Our little book club here at work seemed to explode in February, with lots of new people wanting to join in and read with us. Today’s wrap up of our experience reading George Saunder’s Tenth of December comes from new book club member and Copy Chief/Articles Editor at Living, Myles McDonnell.
I seem to be an inordinately lucky guy, at least when it comes to Book Club. Not only was my first MSL Book Club subject a great one, but we were fortunate enough to have the book’s editor join us: Random House’s Andy Ward, who also co-writes the superb cooking-and-just-life blog Dinner, a Love Story.
Andy started off by asking if any of us hated Tenth of December. No one raised a hand, but he told us the reaction to this book on Amazon and other mass-review venues has been extremely polarized, with most readers either adoring it or not enjoying it at all. He had a piece of advice for readers who didn’t take to Tenth of December and are wondering what everyone else is so excited about: Check out the audiobook, read by the author himself. He said he knows of several people who’ve been converted upon hearing Saunders give life to his characters.
Asked about his role in the process, Andy called his relationship with Saunders an editor’s dream. He said that he’s not doing a lot of rewriting with an author of this caliber, and instead more “steering and shaping”—asking questions and pointing things out. Saunders, he says, seeks this kind of feedback actively and tends to act on it very quickly.
And then he pulled out his trump card: George Saunders himself was in his office at that moment, awaiting our call! Among the topics he covered over the phone with us—in an almost inconceivably friendly and down-to-earth fashion:
- The importance of the order of the stories in the book. Saunders said he spends a great deal of time deciding this, using index cards with each story’s title and first and last lines and moving them around and about until he feels he has the right mix. Andy added that they settled pretty quickly on opening with “Victory Lap” and closing with the book’s title story, both of which felt suitably powerful for those positions, and then spent a great deal more time settling what would connect the two.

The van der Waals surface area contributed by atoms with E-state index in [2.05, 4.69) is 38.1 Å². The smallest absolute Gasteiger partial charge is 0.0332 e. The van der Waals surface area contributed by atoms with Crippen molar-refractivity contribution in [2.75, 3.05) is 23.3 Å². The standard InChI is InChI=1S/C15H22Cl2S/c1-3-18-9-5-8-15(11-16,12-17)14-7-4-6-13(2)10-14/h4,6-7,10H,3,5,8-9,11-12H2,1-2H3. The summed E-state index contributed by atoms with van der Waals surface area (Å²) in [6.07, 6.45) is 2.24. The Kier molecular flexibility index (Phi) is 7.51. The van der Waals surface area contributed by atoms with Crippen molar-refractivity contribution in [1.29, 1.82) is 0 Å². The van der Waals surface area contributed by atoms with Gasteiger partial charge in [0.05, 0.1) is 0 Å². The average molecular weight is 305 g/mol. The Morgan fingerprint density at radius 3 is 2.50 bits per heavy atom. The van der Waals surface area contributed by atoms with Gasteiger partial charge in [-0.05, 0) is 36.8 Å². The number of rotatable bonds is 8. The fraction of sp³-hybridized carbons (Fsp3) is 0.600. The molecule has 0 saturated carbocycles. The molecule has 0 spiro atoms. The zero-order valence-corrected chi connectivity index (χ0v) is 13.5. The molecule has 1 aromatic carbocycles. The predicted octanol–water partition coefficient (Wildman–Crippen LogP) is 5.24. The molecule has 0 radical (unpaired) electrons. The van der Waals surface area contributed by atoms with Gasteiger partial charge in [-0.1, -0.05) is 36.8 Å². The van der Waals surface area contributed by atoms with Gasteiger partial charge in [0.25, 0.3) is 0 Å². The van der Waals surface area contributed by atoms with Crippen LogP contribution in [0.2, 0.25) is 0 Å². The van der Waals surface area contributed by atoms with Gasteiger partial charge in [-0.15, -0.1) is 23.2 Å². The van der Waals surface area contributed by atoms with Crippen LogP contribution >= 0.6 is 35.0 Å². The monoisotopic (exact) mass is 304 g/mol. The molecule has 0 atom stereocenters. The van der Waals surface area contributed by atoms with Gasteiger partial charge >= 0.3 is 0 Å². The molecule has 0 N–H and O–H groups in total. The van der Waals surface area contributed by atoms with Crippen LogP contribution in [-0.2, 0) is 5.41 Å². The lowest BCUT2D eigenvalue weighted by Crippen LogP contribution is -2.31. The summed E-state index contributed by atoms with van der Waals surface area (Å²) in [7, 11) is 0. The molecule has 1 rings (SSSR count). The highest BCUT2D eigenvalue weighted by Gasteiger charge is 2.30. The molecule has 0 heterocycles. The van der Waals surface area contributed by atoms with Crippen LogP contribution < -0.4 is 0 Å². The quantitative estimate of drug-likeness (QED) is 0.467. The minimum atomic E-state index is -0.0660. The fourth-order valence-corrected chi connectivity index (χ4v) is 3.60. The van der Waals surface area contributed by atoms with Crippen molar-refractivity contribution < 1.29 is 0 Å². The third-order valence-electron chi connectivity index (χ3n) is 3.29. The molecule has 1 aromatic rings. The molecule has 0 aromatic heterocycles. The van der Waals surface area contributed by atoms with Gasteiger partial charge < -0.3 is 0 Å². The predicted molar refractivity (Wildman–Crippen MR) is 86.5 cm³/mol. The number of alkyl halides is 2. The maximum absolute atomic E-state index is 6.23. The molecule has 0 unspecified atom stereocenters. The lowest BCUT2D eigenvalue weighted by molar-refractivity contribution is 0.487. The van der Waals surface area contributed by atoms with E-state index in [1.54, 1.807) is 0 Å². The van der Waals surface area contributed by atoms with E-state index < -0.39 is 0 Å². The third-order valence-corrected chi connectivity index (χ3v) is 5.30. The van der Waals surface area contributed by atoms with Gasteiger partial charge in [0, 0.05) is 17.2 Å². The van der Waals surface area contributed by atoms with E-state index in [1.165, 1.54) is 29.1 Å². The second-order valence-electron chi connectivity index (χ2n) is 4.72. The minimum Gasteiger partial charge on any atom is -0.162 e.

- Our questions for Saunders mostly seemed to settle around two stories in particular, “Escape from Spiderhead” and “The Semplica-Girl Diaries”—both of which feature, as many of Saunders’s stories do, some seriously dark subject matter. Saunders said he doesn’t think of himself as dark (Andy agreed, and he certainly didn’t come across as anything but cheerful in our conversation). Instead, he said, he feels we all simply have dark moments, and he finds his best avenues for writing come from exploring those places. But he added that with Tenth of December, he wanted to find a way to move beyond those explorations to look into how average people can respond to, and even rise above, those dark moments.
- “The Semplica-Girl Diaries” took Saunders 15 years to write, and at one point was almost 200 pages long—novel-length, in fact, before slowly being pared down to its current size.
- Asked how long it had taken him to come up with the memorable drug names that feature so heavily in “Spiderhead” (Verbaluce™, Darkenfloxx™, etc.), Saunders said they pretty much just came to him fully formed: “I must have worked in a past life in advertising.” If he had to think about any of them too long, he said, he knew they weren’t the right ones to use.
We probably could have gone on for hours like this, but all too soon it was time to let both of our guests depart with our thanks. Just about everyone in attendance loved this book, and getting a chance to discuss it with its creator and editor was a great treat.
Let us know what you thought of Tenth of December in the comments below, and check back on Monday to see what we’ll be reading next!